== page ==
Much has been said about how to blog well. Less has been said about how to blog ethically.

You might find bloggers and blogging questionable, and not without reason. Bloggers lack fact-checkers; they’re not required to properly cite their sources (or even cite them at all); they can write pretty much anything; and the means for holding them accountable are few. Some believe unethical, one-sided blogging has been responsible for the past decade’s worth of political polarization. (A good study of the issue can be found summed up on crookedtimber.org.)

However, responsible bloggers do exist and so do a number of good ethics resources–if you know where to find them.

Check out Rebecca’s Pocket, a catch-all blog that happens to have a critical discussion on blogging ethics.

If you’re looking for something succinct, Cyberjournalist.net provides an code of ethics based off of the Society of Professional Journalists‘.

Another good resource from a professional’s perspective can be found at Journalismethics.ca. The site includes a code of ethics as well as other resources relevant to aspiring journalists.

Additionally, you can find one final site for ethical info: my own. For the sake of being fashionable, I’ve compiled a code of ethics too:

  1. Don’t prevaricate and be objective: Be honest and fair; don’t lie or delibrately misrepresent facts.
  2. Link your sources: When you make a point or accusation, have the gumption to link your sources (if they’re online) so your reader can check them for his or herself.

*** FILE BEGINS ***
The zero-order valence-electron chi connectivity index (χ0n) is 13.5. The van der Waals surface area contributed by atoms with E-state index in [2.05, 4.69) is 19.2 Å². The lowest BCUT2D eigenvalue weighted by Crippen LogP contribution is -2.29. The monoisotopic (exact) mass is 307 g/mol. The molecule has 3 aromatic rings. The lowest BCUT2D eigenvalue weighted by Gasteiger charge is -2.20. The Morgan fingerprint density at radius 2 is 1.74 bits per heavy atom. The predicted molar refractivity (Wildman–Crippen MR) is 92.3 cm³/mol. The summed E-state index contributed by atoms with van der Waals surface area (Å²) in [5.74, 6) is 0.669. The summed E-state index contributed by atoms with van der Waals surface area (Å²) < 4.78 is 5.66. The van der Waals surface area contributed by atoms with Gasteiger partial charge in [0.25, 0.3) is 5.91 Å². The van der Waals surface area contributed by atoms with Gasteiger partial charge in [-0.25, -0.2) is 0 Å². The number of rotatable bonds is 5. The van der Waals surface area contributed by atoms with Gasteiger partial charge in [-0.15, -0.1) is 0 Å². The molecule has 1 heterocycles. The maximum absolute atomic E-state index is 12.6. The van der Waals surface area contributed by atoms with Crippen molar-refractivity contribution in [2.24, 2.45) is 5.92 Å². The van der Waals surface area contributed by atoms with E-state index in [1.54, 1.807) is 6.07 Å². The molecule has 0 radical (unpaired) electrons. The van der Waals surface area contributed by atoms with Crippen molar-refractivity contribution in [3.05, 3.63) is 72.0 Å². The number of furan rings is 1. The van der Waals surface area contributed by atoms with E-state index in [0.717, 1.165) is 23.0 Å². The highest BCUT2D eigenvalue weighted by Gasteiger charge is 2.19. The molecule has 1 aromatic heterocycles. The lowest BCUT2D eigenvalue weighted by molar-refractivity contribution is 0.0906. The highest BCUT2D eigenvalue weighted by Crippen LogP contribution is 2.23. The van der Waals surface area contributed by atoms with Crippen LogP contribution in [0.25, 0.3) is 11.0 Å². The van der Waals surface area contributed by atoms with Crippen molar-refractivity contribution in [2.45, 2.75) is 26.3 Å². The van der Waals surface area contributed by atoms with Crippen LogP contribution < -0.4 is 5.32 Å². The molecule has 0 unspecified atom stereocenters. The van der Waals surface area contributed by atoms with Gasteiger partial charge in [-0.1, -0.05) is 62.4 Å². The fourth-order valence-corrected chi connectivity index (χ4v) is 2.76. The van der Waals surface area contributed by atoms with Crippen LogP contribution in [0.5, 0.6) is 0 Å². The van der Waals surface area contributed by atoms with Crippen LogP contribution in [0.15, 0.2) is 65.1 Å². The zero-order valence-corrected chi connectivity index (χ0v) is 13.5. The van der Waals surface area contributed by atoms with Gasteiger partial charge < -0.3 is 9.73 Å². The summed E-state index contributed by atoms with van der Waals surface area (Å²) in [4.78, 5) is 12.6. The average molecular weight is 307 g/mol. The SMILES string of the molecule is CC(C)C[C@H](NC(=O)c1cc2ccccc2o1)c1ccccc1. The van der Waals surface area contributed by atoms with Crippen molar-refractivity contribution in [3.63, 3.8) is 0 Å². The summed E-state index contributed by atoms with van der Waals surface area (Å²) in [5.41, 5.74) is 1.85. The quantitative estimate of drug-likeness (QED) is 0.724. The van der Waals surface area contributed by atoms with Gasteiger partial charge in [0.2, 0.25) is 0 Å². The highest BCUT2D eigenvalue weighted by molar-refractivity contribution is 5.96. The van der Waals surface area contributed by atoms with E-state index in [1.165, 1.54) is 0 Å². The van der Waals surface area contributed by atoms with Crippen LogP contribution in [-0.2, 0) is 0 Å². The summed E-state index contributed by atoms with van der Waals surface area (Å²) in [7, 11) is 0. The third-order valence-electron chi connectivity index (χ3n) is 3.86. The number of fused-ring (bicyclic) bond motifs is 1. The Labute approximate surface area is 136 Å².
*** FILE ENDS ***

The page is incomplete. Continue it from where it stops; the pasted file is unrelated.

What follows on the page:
3. Be open about your source’s shortcomings: Where your sources are questionable, admit as much to your reader.
  4. Be honest about conflicts of interest: Generally not a problem for your average amateur blogger. However, if you own a shoe shop and blog about shoes, be sure to mention it to your readers. It’ll give them the context they need to properly judge your blog’s slant.
  5. Be open and accountable about errors: When you make a mistake, acknowledge and correct it; treat each post as a final, finished product. You can add to a post, but it’s not kosher to remove entries. Nor should you try concealing an error by surreptitiously editing it out of existence. (When you decide to excise a paragraph, don’t delete; instead use strikethrough to indicate what’s been removed.)

If you want to keep ethical, it’s recommended to post a list of ethics in your workspace.

If you really don’t care and would rather just learn how to blog, click no further than—here. Problogger.net has a comprehensive set of posts on everything from blog concept to design.

<Edited to fix broken links.>